MH (UMF >15) and chlorhexidine digluconate (0.2%) mouthwash was procured commercially and was transferred into identical opaque bottles by an investigator who was not involved in the assessment of outcome measures. All the participants and investigators were blinded with respect to the mouthwash groups. The respective mouthwash as assigned was distributed to all 30 selected children from each school. The mouthwash with a measuring cup was distributed to the study participants. Participants were asked to hold 5 ml of MH in the mouth for 1 min and then expectorate, or rinse 10 ml of chlorhexidine mouthwash for 1 min in the respective groups. These agents were instructed to be used twice daily, morning after breakfast and night at least 1 h before going to bed for 14 days. They were instructed not to eat or drink anything for a minimum of half an hour after rinsing. Parents were educated regarding the use of mouthwash and were instructed to supervise the rinsing. Standard oral hygiene instructions were provided to all the participants. The subjects were asked to inform if they experienced any adverse effects with these agents.

Data were collected at baseline, 7th day, and 14th day during school working hours. Pro forma included demography, plaque and gingival scores, and compliance after using the agents. Plaque and gingival score using Silness and Löe Plaque Index[9] and Löe and Silness Index[10] Saliva was collected at baseline, 7th day, and 14th day during school working hours. All participants were given clear instructions to refrain from eating for 1 h before collection of saliva. Unstimulated whole saliva was collected by asking the children to pool saliva in the floor of the mouth without swallowing it for at least 1 min, and then to expectorate into the sterile test tube. Armamentarium used for the clinical examination and saliva collection included mouth mirror, Consumer Price Index probe, explorer, kidney trays, tweezers, cotton, gloves, mouth mask, saliva collection tubes, and disinfecting solution. A sufficient number of autoclaved instruments were taken for day-to-day examination. Infection control measures were observed throughout the study.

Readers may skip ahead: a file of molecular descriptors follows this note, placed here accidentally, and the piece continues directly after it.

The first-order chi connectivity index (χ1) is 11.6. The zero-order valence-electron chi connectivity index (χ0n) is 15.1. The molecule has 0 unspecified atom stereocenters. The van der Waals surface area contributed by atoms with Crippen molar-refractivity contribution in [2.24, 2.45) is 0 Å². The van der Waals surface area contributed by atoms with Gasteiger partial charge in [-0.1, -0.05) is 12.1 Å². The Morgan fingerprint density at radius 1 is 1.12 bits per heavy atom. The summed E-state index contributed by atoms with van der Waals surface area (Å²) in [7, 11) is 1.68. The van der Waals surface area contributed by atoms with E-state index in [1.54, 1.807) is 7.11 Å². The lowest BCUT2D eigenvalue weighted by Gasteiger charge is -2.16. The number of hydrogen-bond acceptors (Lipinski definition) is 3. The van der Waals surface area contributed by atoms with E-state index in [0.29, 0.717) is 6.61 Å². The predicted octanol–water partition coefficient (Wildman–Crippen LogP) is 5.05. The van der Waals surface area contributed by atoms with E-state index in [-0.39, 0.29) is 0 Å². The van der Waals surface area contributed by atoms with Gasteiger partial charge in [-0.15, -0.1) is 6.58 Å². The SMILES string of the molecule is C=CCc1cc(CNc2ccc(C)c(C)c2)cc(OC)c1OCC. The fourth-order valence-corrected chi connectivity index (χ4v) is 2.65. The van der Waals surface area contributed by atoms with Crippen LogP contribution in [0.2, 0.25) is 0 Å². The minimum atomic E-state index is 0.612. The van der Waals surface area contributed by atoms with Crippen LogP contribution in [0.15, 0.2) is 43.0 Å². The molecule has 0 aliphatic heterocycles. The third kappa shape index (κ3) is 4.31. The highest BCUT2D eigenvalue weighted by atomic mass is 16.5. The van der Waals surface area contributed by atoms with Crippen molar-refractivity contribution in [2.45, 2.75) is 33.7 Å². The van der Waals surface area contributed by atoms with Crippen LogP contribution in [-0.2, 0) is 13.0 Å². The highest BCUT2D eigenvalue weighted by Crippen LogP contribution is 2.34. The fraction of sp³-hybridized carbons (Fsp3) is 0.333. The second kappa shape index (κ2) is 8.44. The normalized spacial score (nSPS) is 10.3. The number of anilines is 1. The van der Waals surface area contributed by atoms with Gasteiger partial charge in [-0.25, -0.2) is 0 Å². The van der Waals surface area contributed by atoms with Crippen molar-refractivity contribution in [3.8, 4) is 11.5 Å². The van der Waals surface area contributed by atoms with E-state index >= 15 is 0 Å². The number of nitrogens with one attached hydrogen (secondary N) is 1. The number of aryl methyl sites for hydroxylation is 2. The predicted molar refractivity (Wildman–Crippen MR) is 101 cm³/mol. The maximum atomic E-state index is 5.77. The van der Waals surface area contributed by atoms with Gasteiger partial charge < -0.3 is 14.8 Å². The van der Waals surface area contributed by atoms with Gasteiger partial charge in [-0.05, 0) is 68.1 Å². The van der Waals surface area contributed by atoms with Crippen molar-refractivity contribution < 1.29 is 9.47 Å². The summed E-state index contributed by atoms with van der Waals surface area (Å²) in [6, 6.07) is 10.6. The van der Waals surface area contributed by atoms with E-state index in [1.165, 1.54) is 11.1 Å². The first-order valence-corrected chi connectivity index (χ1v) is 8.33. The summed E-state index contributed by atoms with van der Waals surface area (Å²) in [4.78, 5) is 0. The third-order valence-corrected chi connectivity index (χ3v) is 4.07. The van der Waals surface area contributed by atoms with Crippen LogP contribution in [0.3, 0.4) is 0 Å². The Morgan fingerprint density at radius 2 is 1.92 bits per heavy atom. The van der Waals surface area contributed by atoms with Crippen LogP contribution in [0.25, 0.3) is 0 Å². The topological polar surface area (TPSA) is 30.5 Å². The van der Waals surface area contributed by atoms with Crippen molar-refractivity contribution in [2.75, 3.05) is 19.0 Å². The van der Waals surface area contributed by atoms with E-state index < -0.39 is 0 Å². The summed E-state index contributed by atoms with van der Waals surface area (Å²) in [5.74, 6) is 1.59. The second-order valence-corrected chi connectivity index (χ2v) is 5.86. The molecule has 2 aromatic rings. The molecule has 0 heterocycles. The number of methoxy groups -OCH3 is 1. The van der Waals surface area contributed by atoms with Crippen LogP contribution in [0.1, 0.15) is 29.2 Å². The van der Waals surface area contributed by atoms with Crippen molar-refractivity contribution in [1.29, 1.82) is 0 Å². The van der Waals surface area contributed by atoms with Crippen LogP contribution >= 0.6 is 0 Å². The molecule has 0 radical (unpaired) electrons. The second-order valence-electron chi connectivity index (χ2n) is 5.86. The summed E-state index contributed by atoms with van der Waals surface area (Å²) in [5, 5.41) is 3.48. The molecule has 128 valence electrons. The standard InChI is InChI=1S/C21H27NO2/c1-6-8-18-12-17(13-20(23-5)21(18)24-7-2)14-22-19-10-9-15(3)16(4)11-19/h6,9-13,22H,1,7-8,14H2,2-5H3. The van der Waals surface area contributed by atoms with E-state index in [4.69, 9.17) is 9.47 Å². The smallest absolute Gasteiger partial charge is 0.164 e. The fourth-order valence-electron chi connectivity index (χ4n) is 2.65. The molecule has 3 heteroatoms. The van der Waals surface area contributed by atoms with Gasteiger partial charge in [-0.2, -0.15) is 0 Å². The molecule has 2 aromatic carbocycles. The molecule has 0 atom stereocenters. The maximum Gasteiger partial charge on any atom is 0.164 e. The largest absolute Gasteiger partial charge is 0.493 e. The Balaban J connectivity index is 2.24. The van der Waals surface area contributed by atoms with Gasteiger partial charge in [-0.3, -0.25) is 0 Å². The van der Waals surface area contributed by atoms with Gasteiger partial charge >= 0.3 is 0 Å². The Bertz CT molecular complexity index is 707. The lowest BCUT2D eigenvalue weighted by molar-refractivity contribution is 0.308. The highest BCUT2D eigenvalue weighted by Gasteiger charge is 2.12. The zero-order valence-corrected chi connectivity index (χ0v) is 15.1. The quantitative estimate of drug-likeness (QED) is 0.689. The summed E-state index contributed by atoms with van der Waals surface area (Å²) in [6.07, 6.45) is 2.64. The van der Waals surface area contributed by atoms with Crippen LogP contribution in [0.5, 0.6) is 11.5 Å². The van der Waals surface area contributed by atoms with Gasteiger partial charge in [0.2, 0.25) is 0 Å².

Saliva collected in the test tubes was transported to the microbiology laboratory. The saliva samples were homogenized manually by stirring using a stirrer. Hundred microliters of saliva was diluted with 1 ml of normal saline (1:10 dilution). Using an inoculation loop (2 mm inner diameter), 5 μl of the 1:10 dilution sample was streaked on mitis salivarius bacitracin agar (MSB), a selective medium for SM. The MSB agar plates were incubated for 48 h at 37°C. The colony count of each plate was recorded and the mean colony-forming Units (CFU/ml) was determined after multiplying the colony count of each plate with its respective dilution factor.[5] All the microbiological procedures was performed by an investigator, who was blinded with respect to different groups throughout the study.

The data were analyzed using Statistical Package for Social Science (SPSS) version 22 (SPSS 22.0, IBM, Armonk, NY, USA). The P value was considered as significant when <0.05 (confidence interval of 95%). Descriptive analysis comparing mean standard deviation and percentage (proportion) was done for continuous and ordinal data, respectively. Normality of data was assessed using Shapiro–Wilk test. Student's unpaired t-test and repeated-measures analysis of variance (ANOVA) test were applied for inter- and intragroup comparison, respectively.

  Results Top

The study included thirty children in both the groups (Flow diagram). There was no statistically significant difference in the two groups at the baseline according to age and gender [Table 1].
Table 1: Age and gender distribution among the study groups

Click here to view